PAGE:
“You know, a poet may have to write a thousand poems in order to write just one that has real meaning,” says Yahia.

And a thousand school girls may be needed at a book fair to trigger the determination to become a writer in just one of them. But judging by the enthusiasm washing around me today, those other 999 stand a very good chance of becoming at least readers.

Later that night, as Indian Ghazal music echoes in the plaza outside, I spot a number of people leaving the book fair with supermarket trolleys full of reading material.

As Yahia says, “We’re all hostages to beauty.” The only thing that differs is where we find beauty.

SHJIBF: Emerging writers in Sharjah | Emerging Writers' Festival


While here at Sharjah International Book Fair I have been pondering the question of writers. Of course I love to talk about literature, culture, politics and publishing, but my central concern is with writers – how they work, how they connect in with the industry, and how their careers supported, developed and promoted by the publishing and cultural institutions around them.

While bestselling authors have often learnt from experience how to be comfortable and confident in the industry, writers who are just starting out or haven’t yet hit the big time often struggle to understand how and why things in the industry work, what their rights and responsibilities are, where to find support, how to find readers, and even how to value their work and keep on creating.

One of the things I am enjoying doing in Sharjah is connecting with writers, both local and from around the world.

I still haven’t gotten a firm handle on how emerging writers in the UAE learn how to write and navigate the business of writing. Of course there are some degrees, and some writing-focussed programs available, and reading and writing groups as well. Bookish events like Sharjah Book Fair and Emirates Literary Festival are obviously interesting to writers, but from what I’ve seen there is little in-depth, writer-specific programming available. There is not much indie publishing (as in micro-publishers) and the blogging community is small. I also don’t think there is a writers’ centre (correct me if I’m wrong!).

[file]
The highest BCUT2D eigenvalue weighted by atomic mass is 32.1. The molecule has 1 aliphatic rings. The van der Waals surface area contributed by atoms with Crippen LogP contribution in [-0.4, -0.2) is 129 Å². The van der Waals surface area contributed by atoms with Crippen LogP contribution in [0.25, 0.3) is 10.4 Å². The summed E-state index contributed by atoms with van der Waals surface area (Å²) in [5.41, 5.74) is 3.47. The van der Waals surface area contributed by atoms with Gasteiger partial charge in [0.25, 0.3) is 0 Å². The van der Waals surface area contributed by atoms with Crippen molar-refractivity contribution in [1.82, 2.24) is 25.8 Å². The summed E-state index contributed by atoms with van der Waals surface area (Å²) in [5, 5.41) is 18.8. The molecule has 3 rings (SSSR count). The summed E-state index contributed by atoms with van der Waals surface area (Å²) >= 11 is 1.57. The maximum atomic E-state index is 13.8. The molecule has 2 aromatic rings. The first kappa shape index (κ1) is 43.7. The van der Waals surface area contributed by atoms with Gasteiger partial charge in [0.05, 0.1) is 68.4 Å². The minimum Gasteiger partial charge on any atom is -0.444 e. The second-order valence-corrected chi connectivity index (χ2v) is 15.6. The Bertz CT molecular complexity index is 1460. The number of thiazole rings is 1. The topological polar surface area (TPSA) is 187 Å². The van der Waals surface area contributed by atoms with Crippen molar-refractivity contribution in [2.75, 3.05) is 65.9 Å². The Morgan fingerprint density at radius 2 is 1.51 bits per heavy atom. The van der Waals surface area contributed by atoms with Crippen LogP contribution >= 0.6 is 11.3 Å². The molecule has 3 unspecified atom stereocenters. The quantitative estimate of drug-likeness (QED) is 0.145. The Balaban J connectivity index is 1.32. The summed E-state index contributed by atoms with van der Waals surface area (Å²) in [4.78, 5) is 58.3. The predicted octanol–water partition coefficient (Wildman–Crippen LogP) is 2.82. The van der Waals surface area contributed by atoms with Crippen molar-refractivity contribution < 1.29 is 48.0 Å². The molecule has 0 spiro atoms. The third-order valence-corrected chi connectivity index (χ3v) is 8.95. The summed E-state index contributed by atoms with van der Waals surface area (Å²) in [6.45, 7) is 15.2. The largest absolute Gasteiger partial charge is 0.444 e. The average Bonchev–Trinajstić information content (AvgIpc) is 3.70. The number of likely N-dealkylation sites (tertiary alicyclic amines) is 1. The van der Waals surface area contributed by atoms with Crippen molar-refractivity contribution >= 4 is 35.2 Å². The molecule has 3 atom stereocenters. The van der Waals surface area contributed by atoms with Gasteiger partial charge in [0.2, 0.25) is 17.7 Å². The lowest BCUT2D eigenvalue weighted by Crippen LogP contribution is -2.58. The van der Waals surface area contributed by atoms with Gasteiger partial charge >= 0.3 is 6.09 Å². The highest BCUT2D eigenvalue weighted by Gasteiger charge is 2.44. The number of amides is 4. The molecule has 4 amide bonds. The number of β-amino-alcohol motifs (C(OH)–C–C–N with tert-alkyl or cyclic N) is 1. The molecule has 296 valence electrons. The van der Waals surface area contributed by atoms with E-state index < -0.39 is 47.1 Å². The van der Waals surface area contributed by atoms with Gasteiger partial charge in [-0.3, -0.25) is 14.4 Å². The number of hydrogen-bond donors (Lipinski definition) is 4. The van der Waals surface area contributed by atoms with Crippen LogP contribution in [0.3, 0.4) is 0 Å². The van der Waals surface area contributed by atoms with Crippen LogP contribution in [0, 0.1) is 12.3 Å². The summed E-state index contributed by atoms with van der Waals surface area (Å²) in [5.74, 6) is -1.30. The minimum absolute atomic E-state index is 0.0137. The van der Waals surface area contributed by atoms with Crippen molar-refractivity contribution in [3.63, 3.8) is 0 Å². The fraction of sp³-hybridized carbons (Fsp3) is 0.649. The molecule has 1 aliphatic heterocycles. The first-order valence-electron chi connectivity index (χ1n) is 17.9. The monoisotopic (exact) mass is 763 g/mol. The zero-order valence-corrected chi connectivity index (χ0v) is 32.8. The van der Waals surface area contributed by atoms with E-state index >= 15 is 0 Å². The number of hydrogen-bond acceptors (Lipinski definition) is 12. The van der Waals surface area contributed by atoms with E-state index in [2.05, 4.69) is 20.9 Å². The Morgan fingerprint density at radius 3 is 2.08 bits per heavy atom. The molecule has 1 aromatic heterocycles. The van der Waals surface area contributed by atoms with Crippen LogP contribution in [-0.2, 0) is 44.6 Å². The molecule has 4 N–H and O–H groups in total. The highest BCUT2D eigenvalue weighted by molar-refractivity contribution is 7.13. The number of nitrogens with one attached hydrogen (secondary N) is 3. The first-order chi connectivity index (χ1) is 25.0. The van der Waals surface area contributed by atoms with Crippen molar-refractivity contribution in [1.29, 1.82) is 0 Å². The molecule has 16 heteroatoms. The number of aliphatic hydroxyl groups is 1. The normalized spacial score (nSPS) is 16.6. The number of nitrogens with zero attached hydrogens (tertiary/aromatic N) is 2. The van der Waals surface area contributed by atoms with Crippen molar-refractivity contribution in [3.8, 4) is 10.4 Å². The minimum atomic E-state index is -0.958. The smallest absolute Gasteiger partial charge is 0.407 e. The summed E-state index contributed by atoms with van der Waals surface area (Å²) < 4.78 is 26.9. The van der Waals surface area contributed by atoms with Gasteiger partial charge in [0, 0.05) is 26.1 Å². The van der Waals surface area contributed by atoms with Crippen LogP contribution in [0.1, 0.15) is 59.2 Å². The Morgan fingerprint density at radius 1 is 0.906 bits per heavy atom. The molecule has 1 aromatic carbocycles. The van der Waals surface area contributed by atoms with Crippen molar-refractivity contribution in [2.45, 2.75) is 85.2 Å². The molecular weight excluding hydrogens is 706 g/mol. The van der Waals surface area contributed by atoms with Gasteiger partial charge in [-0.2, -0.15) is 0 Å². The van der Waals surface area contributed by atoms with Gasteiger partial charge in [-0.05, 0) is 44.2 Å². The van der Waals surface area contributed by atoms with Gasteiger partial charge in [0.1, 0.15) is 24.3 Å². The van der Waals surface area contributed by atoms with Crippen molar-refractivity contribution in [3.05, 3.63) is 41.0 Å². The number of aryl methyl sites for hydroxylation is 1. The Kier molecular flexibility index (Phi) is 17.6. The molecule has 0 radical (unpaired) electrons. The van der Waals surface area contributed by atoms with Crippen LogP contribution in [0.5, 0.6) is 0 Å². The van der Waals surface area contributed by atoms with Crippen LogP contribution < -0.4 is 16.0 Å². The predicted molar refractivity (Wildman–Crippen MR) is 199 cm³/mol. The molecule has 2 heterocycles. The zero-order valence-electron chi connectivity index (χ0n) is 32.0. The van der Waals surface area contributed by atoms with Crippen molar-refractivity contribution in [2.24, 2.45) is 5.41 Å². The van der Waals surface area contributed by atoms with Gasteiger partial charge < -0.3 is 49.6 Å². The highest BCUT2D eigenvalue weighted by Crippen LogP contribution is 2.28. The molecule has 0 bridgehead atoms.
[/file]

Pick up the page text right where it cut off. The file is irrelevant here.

Earlier this year I wrote about Emerging writers globally. In Australia we are really lucky to have lots of entry points for writers to the publishing world: a thriving literary scene, lots of festivals, a robust publishing industry (including the oh-so-vital indie publishing sector), a solid reading and bookselling culture, and plenty of writing degrees available.

In short, Australia is unnaturally friendly to writers. While we sometimes come up against challenges (the parallel importation furore, the problem of selling books online, the death of newspapers etc), in general we are lucky to have such solid infrastructure for our writers to work within.

Of course, the Emerging Writers’ Festival is a part of that infrastructure. What we offer – our accessible and innovative ‘industry insider information’ programming – and what we produce – confident writers – is incredibly unique. I’m biased, of course, but I’m proud of the role EWF plays in developing and connecting writers in Australia.

This blog post is really a question (a long one!). I’d love to hear from writers in the UAE about where and how they navigate their writing careers and learn the art, the craft and the business of being a writer.

Please post comments or tweet me or come and see me at Sharjah Book Fair (I’m the one on the left)! If you are a blogger please send me a link to your blog.

Day 8 « 10 Days in Sharjah

No time for major entry today…off to (more) museums, souq, and hopefully to Dubai to stare at the tallest building in the world.

Great day with Ahmed who gave us a personal tour of the Islamic Civilization Museum.(I am a museum junkie, I can spend all day in a museum).

Then he took us to a great local Lebanese restaurant for dinner where we had a ridiculous amount of food for a ridiculous $30.

(I highly recommend the falafel arabic, moist and perfectly grilled).

Please check my Facebook album for many photos…still trying to upload, share, etc. to various locations…:)

Also, last night I sat in on an Arabic women poetry reading…I had my own personal translator whispering in my ear. It was bizarre. Very passionate readers…lots of words, lots of “country” and more men in the room than women.